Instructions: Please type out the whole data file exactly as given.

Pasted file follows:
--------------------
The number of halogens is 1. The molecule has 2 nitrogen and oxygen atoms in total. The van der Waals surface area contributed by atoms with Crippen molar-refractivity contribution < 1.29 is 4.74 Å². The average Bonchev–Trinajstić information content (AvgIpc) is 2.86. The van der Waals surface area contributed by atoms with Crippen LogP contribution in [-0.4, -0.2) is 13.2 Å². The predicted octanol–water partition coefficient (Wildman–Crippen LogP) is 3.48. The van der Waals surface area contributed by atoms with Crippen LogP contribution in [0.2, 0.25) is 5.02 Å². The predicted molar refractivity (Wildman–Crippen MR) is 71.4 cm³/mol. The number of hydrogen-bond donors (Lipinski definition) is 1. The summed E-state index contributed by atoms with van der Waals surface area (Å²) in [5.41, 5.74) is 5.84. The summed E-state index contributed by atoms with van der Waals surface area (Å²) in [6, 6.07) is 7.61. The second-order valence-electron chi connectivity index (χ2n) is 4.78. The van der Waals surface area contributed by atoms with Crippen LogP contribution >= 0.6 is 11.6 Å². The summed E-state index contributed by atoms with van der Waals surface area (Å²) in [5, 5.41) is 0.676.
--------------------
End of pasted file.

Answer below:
The number of halogens is 1. The molecule has 2 nitrogen and oxygen atoms in total. The van der Waals surface area contributed by atoms with Crippen molar-refractivity contribution < 1.29 is 4.74 Å². The average Bonchev–Trinajstić information content (AvgIpc) is 2.86. The van der Waals surface area contributed by atoms with Crippen LogP contribution in [-0.4, -0.2) is 13.2 Å². The predicted octanol–water partition coefficient (Wildman–Crippen LogP) is 3.48. The van der Waals surface area contributed by atoms with Crippen LogP contribution in [0.2, 0.25) is 5.02 Å². The predicted molar refractivity (Wildman–Crippen MR) is 71.4 cm³/mol. The number of hydrogen-bond donors (Lipinski definition) is 1. The summed E-state index contributed by atoms with van der Waals surface area (Å²) in [5.41, 5.74) is 5.84. The summed E-state index contributed by atoms with van der Waals surface area (Å²) in [6, 6.07) is 7.61. The second-order valence-electron chi connectivity index (χ2n) is 4.78. The van der Waals surface area contributed by atoms with Crippen LogP contribution >= 0.6 is 11.6 Å². The summed E-state index contributed by atoms with van der Waals surface area (Å²) in [5, 5.41) is 0.676.